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Lauren Jones is an assistant professor of consumer science in the Department of Human Sciences, and an extension state specialist in Family and Consumer Sciences at The Ohio State University. She joined the faculty in 2015. She conducts quantitative, policy-based research on child and family well-being, especially in the areas of health and household economics. In particular, Jones is interested in policies that impact family financial decisions-making, child health and mental health and child development.
Her work has been featured in high-quality academic journals, such as the Journal of Health Economics and the Journal of Applied Econometrics, selective conferences, and the media. Before joining Ohio State, Jones completed a post-doctoral fellowship in inequality and social mobility at the Martin Prosperity Institute at University of Toronto. In 2014, Lauren completed her PhD in Policy Analysis at Cornell University.
PhD, Policy Analysis and Management, Cornell University, 2014
MS, Agricultural, Environmental and Development Economics, 2009
BA, Honors, Philosophy, University of Toronto, 2005
In one line of work, Jones investigates how policy and consumer regulation impacts how families make financial decisions, such as use of credit cards. Currently, she is working on projects that aim to evaluate how families spend the money they receive from tax benefits, and how different features of such policies impact household financial decision-making.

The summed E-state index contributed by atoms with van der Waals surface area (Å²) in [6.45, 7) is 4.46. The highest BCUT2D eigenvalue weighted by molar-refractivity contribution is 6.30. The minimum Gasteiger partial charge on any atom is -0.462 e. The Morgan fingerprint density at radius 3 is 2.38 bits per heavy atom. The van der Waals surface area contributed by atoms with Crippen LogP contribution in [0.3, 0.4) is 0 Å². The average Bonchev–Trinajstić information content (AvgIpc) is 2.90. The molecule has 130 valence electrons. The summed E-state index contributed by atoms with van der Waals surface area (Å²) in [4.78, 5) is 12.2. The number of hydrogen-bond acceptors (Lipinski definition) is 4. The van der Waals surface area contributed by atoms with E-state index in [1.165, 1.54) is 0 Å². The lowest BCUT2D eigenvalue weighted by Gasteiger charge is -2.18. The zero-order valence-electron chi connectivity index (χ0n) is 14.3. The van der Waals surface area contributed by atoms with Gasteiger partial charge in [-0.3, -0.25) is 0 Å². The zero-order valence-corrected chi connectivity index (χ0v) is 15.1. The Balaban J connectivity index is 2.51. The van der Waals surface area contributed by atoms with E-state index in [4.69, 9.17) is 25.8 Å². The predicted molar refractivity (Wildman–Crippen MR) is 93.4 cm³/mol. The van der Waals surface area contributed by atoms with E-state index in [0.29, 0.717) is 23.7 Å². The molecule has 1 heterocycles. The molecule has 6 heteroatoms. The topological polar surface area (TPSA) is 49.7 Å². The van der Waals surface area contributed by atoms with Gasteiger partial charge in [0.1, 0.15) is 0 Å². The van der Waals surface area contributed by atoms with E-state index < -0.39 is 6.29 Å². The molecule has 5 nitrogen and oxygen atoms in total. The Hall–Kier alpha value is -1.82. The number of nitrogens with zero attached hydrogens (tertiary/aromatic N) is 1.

In another line of work, Jones investigates policies that impact child health and development. Presently, she is working on projects that investigate how ADHD and other child mental health conditions impact long-term outcomes and how policy can help or harm. Jones is also interested in the determinants of mental health conditions in children.
- Jones, L.E., C. Loibl, and S. Tennyson. (Forthcoming) The effects of CARD Act disclosures on consumers’ use of credit cards. Journal of Economic Psychology. doi: 10.1016/j.joep.2015.06.009
- Jones, L.E. and N. Ziebarth. (Forthcoming) Successful scientific replication and extension of Levitt (2008): Child seats are still no safer and improper use is life threatening. Journal of Applied Econometrics. doi: 10.1002/jae.2449
- Currie, J., M. Stabile, and L.E. Jones (2014). Do stimulant medications improve educational and behavioral outcomes for children with ADHD? NBER working paper 19105. Journal of Health Economics, 37:58-69. doi: 10.1016/j.jhealeco.2014.05.002